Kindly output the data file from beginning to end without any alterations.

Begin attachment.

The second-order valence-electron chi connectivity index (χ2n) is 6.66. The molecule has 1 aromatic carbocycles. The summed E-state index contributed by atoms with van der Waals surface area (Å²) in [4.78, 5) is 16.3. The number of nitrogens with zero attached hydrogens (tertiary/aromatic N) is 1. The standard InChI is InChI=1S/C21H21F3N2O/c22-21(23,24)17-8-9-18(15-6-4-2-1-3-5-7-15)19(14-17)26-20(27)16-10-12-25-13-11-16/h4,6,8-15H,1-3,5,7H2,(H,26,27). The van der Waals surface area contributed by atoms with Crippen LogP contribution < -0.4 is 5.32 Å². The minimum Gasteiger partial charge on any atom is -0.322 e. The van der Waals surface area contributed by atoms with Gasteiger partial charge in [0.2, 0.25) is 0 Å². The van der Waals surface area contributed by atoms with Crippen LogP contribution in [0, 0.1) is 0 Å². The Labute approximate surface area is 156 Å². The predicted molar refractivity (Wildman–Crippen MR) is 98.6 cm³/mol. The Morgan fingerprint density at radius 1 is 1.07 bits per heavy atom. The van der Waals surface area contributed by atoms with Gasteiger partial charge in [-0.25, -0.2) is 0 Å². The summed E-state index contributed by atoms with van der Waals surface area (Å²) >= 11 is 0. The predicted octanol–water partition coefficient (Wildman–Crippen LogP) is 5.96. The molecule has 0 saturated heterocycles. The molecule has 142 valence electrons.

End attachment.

The second-order valence-electron chi connectivity index (χ2n) is 6.66. The molecule has 1 aromatic carbocycles. The summed E-state index contributed by atoms with van der Waals surface area (Å²) in [4.78, 5) is 16.3. The number of nitrogens with zero attached hydrogens (tertiary/aromatic N) is 1. The standard InChI is InChI=1S/C21H21F3N2O/c22-21(23,24)17-8-9-18(15-6-4-2-1-3-5-7-15)19(14-17)26-20(27)16-10-12-25-13-11-16/h4,6,8-15H,1-3,5,7H2,(H,26,27). The van der Waals surface area contributed by atoms with Crippen LogP contribution < -0.4 is 5.32 Å². The minimum Gasteiger partial charge on any atom is -0.322 e. The van der Waals surface area contributed by atoms with Gasteiger partial charge in [0.2, 0.25) is 0 Å². The van der Waals surface area contributed by atoms with Crippen LogP contribution in [0, 0.1) is 0 Å². The Labute approximate surface area is 156 Å². The predicted molar refractivity (Wildman–Crippen MR) is 98.6 cm³/mol. The Morgan fingerprint density at radius 1 is 1.07 bits per heavy atom. The van der Waals surface area contributed by atoms with Gasteiger partial charge in [-0.25, -0.2) is 0 Å². The summed E-state index contributed by atoms with van der Waals surface area (Å²) >= 11 is 0. The predicted octanol–water partition coefficient (Wildman–Crippen LogP) is 5.96. The molecule has 0 saturated heterocycles. The molecule has 142 valence electrons.